Generally, carotid artery stenosis is treated with angioplasty and stenting for high-risk patients in many hospitals. It has changed since the FDA has approved the first carotid stent system (Cordis) in July 2004 and the second (Guidant) in August 2004. The system comprises a stent along with an embolic capture device designed to reduce or trap emboli and clot debris. Angioplasty and stenting is increasingly being used to also treat carotid stenosis, with success rates similar to carotid endarterectomy surgery. Simple angioplasty without stenting is falling out of favor in this vascular bed. SAPPHIRE, a large trial comparing carotid endarterectomy and carotid stenting with the Cordis stent found stenting non-inferior to carotid endarterectomy.
What should you expect?
Before the procedure:
- You must not to eat or drink anything after midnight the night before the study except for your normal medications. Your doctor or nurse will tell you if you should stop taking any of your medications prior to the procedure.
- You need to bring a list of all your medications with you to the hospital.
- Please tell the doctor if you think you may be pregnant.
- A nurse will place an IV in your hand or arm so that you can receive fluids and medications.
Your doctor will answer your questions and ask you to sign a consent form
During the procedure:
- You will lie on an x-ray table with machines all around you. You will have a blood pressure cuff on your arm, a clip on your finger to make sure you are getting enough oxygen, and wires on your legs and arms to check your heart rate.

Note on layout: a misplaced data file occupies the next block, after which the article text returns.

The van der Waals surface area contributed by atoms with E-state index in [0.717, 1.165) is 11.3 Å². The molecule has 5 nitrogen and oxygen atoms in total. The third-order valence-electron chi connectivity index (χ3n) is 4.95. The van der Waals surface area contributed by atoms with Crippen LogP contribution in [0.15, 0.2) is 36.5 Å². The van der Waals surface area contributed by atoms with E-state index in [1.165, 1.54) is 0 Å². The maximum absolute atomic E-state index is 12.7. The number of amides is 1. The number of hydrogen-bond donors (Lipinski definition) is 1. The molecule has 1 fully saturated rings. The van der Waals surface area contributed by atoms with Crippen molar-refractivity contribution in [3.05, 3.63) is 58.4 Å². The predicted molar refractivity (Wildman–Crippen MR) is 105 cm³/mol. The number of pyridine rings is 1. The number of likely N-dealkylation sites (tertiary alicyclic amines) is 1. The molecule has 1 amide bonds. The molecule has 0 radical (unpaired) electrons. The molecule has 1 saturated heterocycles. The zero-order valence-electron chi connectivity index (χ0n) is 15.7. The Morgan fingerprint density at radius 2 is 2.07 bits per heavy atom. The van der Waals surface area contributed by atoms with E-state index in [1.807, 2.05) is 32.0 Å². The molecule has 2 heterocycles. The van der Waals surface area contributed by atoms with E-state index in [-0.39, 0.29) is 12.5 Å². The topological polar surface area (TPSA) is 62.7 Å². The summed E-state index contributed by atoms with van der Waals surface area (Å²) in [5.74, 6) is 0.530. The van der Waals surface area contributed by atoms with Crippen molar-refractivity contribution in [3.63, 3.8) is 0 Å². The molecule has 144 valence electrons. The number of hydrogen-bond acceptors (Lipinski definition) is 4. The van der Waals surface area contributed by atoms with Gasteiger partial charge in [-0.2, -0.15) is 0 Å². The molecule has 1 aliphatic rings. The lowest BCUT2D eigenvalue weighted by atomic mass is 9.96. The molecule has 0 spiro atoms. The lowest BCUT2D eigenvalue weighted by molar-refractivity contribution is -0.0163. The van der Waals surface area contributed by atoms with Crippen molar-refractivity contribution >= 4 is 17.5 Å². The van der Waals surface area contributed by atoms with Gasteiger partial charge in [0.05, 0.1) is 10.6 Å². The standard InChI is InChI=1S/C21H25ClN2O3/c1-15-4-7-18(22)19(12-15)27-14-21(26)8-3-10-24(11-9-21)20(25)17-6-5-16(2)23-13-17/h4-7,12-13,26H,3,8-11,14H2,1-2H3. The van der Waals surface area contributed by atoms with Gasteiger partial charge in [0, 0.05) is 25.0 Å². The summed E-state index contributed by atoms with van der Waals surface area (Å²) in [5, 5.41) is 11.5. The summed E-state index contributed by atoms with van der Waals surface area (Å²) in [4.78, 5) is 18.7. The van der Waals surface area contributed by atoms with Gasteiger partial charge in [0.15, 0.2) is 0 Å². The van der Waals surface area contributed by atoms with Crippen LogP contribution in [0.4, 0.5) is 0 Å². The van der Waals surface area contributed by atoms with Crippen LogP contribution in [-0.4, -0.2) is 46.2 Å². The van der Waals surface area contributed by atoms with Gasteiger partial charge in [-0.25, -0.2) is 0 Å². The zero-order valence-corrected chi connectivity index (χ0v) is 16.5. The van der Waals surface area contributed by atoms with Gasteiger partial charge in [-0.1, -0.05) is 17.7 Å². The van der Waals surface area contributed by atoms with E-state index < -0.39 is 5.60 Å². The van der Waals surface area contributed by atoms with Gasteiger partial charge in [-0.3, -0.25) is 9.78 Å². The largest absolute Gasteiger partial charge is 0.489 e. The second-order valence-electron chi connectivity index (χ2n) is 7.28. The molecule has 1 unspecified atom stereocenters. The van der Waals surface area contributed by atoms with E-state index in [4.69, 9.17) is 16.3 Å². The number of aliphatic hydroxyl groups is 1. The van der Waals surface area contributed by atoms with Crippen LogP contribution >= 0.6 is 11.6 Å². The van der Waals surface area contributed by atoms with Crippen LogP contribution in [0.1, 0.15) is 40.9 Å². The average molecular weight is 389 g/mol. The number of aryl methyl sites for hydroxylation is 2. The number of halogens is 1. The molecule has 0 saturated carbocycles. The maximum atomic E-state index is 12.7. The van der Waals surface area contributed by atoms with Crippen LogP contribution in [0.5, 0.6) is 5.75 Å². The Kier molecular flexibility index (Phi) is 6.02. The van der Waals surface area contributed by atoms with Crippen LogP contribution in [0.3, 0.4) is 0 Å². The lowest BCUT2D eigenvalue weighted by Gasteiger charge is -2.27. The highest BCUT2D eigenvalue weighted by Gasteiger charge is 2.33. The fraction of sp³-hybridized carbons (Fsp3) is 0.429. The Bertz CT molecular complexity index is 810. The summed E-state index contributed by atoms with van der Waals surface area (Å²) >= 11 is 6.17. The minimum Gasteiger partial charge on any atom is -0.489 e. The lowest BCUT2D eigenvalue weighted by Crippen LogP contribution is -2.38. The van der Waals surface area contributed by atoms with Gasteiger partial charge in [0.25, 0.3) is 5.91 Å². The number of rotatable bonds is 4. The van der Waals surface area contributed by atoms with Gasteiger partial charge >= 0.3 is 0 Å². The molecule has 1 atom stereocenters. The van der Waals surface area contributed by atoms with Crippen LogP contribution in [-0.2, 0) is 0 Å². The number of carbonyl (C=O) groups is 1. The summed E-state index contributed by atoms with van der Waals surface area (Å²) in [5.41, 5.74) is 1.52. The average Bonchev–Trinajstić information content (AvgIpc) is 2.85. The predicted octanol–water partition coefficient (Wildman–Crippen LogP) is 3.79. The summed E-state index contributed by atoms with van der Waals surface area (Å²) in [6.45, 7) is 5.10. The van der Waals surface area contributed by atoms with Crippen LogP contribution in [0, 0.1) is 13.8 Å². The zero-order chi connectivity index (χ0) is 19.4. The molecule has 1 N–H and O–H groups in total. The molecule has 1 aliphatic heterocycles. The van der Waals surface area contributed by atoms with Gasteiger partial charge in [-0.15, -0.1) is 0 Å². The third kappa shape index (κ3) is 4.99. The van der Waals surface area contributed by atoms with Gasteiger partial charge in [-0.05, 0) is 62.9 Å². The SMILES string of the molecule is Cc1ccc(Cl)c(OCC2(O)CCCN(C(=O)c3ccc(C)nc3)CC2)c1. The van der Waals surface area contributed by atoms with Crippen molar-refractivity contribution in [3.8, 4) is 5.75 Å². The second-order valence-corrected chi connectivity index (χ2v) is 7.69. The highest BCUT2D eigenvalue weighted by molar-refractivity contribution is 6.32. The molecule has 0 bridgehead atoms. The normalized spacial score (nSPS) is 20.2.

- The nurse will give you pain medication and a sedative, which will help you relax, before the procedure. The nurse will give you more medication if needed. You will feel relaxed, but you will be awake so that you can follow instructions.
- The area where the doctor will be working will be cleaned and shaved. You will be covered with sterile drapes from your shoulders to your feet.
- The doctor will numb the area in the groin or the arm and insert a tiny, flexible tube called a catheter.
- The radiologist will guide the tube in to a large artery in your stomach and inject X-ray dye. The dye may cause a burning feeling in your legs, but it will pass in 20 to 30 seconds. It is important to hold still during this time. You will not feel the tube move inside your artery.
- The technologist will tell you to hold your breath and stay still during the pictures (about 10 seconds for each picture).
After the procedure:
- The radiologist or nurse will remove the catheter and hold the site for 15 to 20 minutes to prevent bleeding. If the catheter was in your groin, you will need to lie flat without raising your leg for about four hours.
- The head of the bed may be tilted a little to help you rest. You will be able to bend the other leg to relieve pressure on your back, or the nurse may roll you on your side. If you develop back pain, the doctor can give you medication to help you feel better. Your nurse will help you with any personal needs.
- Call the nurse right away if you feel any chest discomfort, back pain, or wetness in the area where the catheter was.
- Your nurse will check your blood pressure, heart rate, heart rhythm, and pulse in the area near the catheter insertion.
- You will receive IV fluids to flush the dye from your system.
- You may eat one hour after the procedure if you have had no problem drinking fluids.
- If you need to cough or sneeze, apply pressure to the catheter site first to protect it
- If you are an outpatient, you may leave after a 5 hour recovery period. You will need someone to drive you home.
After you go home:
- You may drive after 24 hours.
- You should avoid strenuous activity or heavy lifting for one week.